“As a child my family hand-strung tobacco and put it in barns,” said Robert Spiers, a Dinwiddie County grower and member of the Virginia Farm Bureau Federation Flue-cured Tobacco Advisory Committee. “My earliest memories were of barns that were cured with wood. We made a living. I know families that lived off of 3, 4 or 5 acres of tobacco.”
Tobacco has been a commercial crop in Virginia since 1614. A national tobacco quota system began in 1938 to stabilize farm prices, and it ended in 2004, when the federal government agreed to make transition payments to growers to ease the move to a free market. Almost $200 million in payments have come back to rural Southside Virginia from those payments, which end in 2014. Virginia’s remaining tobacco farmers now sell their crop through contracts with tobacco buyers.
The transition payments ended the old system of thousands of smaller tobacco farms scattered across the South. Farmers with the knowledge, the land and the experience consolidated tobacco acreage and turned to mechanization. Other growers ceased production and used their transition money for other farm enterprises. And others used that money to retire. The remaining tobacco growers have had to become more flexible.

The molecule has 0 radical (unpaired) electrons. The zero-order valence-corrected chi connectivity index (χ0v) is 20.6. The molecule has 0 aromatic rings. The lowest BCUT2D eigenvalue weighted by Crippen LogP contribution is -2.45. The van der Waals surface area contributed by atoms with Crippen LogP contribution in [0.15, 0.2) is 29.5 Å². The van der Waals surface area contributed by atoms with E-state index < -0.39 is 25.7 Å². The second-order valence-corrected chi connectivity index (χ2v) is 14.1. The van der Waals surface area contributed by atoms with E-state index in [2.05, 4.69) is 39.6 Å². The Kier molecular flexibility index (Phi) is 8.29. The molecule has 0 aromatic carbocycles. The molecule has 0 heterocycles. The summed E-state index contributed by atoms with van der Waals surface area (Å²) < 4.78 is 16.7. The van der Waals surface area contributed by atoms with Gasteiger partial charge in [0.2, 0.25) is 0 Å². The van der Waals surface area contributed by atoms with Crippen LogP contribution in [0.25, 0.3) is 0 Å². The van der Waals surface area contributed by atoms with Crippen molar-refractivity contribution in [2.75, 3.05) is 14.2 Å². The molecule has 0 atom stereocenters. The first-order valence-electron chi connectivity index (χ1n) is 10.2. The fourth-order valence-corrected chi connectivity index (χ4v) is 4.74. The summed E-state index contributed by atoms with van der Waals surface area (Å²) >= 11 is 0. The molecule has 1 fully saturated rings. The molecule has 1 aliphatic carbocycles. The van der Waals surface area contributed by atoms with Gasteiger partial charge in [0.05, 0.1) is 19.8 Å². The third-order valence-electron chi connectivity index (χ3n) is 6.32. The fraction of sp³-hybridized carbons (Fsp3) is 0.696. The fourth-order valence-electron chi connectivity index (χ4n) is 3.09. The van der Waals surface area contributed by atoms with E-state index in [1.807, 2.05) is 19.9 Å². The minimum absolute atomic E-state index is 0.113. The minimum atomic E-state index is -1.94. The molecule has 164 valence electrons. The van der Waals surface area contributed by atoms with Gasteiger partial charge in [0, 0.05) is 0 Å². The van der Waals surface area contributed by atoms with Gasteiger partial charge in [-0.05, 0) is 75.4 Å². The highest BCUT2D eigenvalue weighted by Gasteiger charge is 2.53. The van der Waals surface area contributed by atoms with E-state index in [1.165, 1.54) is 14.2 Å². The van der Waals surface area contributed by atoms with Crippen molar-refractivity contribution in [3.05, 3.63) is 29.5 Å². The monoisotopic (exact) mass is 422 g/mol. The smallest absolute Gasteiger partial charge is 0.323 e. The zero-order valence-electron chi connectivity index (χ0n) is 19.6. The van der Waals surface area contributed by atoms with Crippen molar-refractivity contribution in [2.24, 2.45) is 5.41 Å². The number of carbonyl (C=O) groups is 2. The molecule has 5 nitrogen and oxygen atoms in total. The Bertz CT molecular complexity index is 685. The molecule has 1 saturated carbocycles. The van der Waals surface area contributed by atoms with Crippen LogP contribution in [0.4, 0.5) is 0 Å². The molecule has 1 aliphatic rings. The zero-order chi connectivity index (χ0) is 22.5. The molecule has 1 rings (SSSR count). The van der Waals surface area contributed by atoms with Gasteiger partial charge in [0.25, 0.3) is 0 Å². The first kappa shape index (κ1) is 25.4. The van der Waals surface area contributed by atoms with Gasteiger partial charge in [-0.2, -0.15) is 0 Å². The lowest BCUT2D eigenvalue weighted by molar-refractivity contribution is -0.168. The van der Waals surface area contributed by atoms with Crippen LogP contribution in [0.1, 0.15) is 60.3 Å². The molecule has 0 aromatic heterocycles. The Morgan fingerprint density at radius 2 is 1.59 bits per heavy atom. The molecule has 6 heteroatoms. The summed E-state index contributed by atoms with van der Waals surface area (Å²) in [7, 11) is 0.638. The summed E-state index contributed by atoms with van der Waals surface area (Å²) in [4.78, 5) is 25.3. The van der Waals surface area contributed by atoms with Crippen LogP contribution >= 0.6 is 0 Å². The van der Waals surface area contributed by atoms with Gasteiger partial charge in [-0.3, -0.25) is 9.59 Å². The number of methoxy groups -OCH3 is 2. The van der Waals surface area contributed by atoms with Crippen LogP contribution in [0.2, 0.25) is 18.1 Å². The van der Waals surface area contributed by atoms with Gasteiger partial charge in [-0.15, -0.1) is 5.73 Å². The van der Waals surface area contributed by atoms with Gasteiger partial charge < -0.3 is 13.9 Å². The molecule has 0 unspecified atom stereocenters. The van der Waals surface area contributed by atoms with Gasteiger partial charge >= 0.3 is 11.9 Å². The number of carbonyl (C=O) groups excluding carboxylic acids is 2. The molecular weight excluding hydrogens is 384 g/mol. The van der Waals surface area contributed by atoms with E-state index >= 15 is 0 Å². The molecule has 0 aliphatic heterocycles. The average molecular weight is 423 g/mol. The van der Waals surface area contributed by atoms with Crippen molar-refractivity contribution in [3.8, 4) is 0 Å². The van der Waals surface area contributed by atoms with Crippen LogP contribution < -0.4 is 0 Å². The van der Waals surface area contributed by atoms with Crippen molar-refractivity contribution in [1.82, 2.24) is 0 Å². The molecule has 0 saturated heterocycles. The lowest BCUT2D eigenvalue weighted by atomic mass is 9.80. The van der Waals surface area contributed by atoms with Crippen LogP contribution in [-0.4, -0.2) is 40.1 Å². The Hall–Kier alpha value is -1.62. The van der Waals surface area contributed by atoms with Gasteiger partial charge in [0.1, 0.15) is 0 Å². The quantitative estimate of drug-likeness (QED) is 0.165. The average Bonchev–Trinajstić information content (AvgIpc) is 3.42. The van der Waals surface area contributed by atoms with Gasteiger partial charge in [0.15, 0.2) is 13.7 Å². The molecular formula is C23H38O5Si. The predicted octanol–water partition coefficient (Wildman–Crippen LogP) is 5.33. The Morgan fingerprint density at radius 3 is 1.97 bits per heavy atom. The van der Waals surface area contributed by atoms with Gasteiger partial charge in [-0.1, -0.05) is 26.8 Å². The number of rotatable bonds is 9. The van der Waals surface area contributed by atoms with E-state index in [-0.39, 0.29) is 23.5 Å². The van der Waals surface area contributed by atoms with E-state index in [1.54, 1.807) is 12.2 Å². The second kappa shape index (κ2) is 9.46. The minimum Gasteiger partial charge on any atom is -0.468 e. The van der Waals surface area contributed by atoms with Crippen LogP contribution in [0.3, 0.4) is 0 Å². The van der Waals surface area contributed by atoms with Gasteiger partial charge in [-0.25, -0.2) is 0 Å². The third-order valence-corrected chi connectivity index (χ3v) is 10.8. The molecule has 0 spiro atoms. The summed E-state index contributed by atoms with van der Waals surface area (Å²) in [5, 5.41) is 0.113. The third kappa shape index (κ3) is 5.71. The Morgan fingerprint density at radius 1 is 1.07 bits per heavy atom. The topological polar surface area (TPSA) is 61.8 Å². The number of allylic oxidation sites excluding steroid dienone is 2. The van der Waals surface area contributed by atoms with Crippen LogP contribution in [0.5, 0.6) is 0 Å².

“We’re always evaluating other crops,” Spiers said. “We’ve changed our crop mix. We do things much, much differently. Even though tobacco is politically unpopular and there are issues with tobacco, it’s been our culture to grow it my entire lifetime.” He said his family puts the same effort into growing high-quality tobacco that they apply to all their other crops.
Smoking has declined in the United States in recent decades, but some consumers continue to value the practice. And American tobacco continues to be a valuable export commodity. That means most Virginia growers are likely to survive the end of the transition payments and adapt to new market conditions, Spiers said.